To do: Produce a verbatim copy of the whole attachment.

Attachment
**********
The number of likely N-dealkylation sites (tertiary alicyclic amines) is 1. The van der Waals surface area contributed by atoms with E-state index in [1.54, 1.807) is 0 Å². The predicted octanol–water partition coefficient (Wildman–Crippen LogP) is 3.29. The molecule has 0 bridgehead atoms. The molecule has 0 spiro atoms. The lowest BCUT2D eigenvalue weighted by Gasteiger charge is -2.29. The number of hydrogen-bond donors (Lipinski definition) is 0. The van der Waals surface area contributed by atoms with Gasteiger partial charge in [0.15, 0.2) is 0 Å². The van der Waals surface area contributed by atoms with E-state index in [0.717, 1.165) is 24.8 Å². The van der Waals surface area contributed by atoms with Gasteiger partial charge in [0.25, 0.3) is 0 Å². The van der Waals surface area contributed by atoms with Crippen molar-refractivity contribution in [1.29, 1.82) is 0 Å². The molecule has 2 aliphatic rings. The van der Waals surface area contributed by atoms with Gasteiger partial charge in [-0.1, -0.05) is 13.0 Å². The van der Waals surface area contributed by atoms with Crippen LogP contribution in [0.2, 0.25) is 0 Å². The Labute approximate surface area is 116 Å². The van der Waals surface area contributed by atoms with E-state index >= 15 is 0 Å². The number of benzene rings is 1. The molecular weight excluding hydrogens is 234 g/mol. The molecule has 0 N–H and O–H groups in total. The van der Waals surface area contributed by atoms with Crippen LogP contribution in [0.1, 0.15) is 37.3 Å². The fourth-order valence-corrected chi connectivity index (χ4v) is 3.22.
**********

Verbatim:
The number of likely N-dealkylation sites (tertiary alicyclic amines) is 1. The van der Waals surface area contributed by atoms with E-state index in [1.54, 1.807) is 0 Å². The predicted octanol–water partition coefficient (Wildman–Crippen LogP) is 3.29. The molecule has 0 bridgehead atoms. The molecule has 0 spiro atoms. The lowest BCUT2D eigenvalue weighted by Gasteiger charge is -2.29. The number of hydrogen-bond donors (Lipinski definition) is 0. The van der Waals surface area contributed by atoms with Gasteiger partial charge in [0.15, 0.2) is 0 Å². The van der Waals surface area contributed by atoms with E-state index in [0.717, 1.165) is 24.8 Å². The van der Waals surface area contributed by atoms with Gasteiger partial charge in [0.25, 0.3) is 0 Å². The van der Waals surface area contributed by atoms with Crippen molar-refractivity contribution in [1.29, 1.82) is 0 Å². The molecule has 2 aliphatic rings. The van der Waals surface area contributed by atoms with Gasteiger partial charge in [-0.1, -0.05) is 13.0 Å². The van der Waals surface area contributed by atoms with Crippen LogP contribution in [0.2, 0.25) is 0 Å². The Labute approximate surface area is 116 Å². The van der Waals surface area contributed by atoms with E-state index >= 15 is 0 Å². The number of benzene rings is 1. The molecular weight excluding hydrogens is 234 g/mol. The molecule has 0 N–H and O–H groups in total. The van der Waals surface area contributed by atoms with Crippen LogP contribution in [0.1, 0.15) is 37.3 Å². The fourth-order valence-corrected chi connectivity index (χ4v) is 3.22.